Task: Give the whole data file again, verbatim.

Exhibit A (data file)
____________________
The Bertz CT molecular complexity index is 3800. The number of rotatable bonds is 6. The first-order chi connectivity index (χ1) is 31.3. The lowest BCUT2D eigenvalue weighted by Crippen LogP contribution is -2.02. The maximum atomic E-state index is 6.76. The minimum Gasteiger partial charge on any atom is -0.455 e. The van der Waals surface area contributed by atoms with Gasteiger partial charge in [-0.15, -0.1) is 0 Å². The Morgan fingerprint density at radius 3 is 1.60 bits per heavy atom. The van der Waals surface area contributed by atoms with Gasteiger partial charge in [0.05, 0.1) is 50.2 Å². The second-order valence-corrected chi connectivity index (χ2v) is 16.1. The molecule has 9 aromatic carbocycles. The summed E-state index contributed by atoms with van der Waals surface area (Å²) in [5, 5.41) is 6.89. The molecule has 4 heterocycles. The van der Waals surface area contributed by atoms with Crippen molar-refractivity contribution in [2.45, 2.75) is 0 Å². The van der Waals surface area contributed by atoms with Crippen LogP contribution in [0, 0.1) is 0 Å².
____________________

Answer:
The Bertz CT molecular complexity index is 3800. The number of rotatable bonds is 6. The first-order chi connectivity index (χ1) is 31.3. The lowest BCUT2D eigenvalue weighted by Crippen LogP contribution is -2.02. The maximum atomic E-state index is 6.76. The minimum Gasteiger partial charge on any atom is -0.455 e. The van der Waals surface area contributed by atoms with Gasteiger partial charge in [-0.15, -0.1) is 0 Å². The Morgan fingerprint density at radius 3 is 1.60 bits per heavy atom. The van der Waals surface area contributed by atoms with Gasteiger partial charge in [0.05, 0.1) is 50.2 Å². The second-order valence-corrected chi connectivity index (χ2v) is 16.1. The molecule has 9 aromatic carbocycles. The summed E-state index contributed by atoms with van der Waals surface area (Å²) in [5, 5.41) is 6.89. The molecule has 4 heterocycles. The van der Waals surface area contributed by atoms with Crippen molar-refractivity contribution in [2.45, 2.75) is 0 Å². The van der Waals surface area contributed by atoms with Crippen LogP contribution in [0, 0.1) is 0 Å².